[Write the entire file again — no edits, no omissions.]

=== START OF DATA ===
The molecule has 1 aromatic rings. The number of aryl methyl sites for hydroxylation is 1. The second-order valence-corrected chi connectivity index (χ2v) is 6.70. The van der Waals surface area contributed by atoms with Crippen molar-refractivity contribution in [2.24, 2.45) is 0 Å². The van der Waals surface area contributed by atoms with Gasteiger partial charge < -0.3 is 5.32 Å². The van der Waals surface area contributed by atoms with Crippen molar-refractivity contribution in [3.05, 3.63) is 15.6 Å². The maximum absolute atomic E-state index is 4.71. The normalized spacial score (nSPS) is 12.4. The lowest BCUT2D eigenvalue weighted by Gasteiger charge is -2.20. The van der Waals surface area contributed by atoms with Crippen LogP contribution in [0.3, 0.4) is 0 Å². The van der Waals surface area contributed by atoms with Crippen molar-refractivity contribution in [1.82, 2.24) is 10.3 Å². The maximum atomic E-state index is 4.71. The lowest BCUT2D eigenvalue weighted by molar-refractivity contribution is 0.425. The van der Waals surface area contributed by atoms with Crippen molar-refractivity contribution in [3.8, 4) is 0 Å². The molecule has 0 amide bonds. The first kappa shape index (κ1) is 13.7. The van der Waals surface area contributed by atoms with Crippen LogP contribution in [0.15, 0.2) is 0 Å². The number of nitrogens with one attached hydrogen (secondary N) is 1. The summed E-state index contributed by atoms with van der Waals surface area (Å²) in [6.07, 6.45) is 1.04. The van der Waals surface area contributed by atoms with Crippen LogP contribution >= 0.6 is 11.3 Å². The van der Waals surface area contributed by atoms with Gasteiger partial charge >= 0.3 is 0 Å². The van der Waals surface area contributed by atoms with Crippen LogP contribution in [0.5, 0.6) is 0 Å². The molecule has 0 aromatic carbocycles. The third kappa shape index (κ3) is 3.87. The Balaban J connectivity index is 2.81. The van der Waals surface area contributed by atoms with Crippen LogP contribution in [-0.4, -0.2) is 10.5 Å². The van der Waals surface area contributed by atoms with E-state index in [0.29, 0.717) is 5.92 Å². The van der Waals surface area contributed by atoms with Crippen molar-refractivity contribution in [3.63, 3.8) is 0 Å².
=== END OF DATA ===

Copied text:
The molecule has 1 aromatic rings. The number of aryl methyl sites for hydroxylation is 1. The second-order valence-corrected chi connectivity index (χ2v) is 6.70. The van der Waals surface area contributed by atoms with Crippen molar-refractivity contribution in [2.24, 2.45) is 0 Å². The van der Waals surface area contributed by atoms with Gasteiger partial charge < -0.3 is 5.32 Å². The van der Waals surface area contributed by atoms with Crippen molar-refractivity contribution in [3.05, 3.63) is 15.6 Å². The maximum absolute atomic E-state index is 4.71. The normalized spacial score (nSPS) is 12.4. The lowest BCUT2D eigenvalue weighted by Gasteiger charge is -2.20. The van der Waals surface area contributed by atoms with Crippen LogP contribution in [0.3, 0.4) is 0 Å². The van der Waals surface area contributed by atoms with Crippen molar-refractivity contribution in [1.82, 2.24) is 10.3 Å². The maximum atomic E-state index is 4.71. The lowest BCUT2D eigenvalue weighted by molar-refractivity contribution is 0.425. The van der Waals surface area contributed by atoms with Crippen molar-refractivity contribution in [3.8, 4) is 0 Å². The molecule has 0 amide bonds. The first kappa shape index (κ1) is 13.7. The van der Waals surface area contributed by atoms with Crippen LogP contribution in [0.15, 0.2) is 0 Å². The number of nitrogens with one attached hydrogen (secondary N) is 1. The summed E-state index contributed by atoms with van der Waals surface area (Å²) in [6.07, 6.45) is 1.04. The van der Waals surface area contributed by atoms with Crippen LogP contribution >= 0.6 is 11.3 Å². The van der Waals surface area contributed by atoms with Gasteiger partial charge >= 0.3 is 0 Å². The van der Waals surface area contributed by atoms with Crippen LogP contribution in [0.5, 0.6) is 0 Å². The molecule has 0 aromatic carbocycles. The third kappa shape index (κ3) is 3.87. The Balaban J connectivity index is 2.81. The van der Waals surface area contributed by atoms with Crippen LogP contribution in [-0.4, -0.2) is 10.5 Å². The van der Waals surface area contributed by atoms with E-state index in [0.29, 0.717) is 5.92 Å². The van der Waals surface area contributed by atoms with Crippen molar-refractivity contribution in [3.63, 3.8) is 0 Å².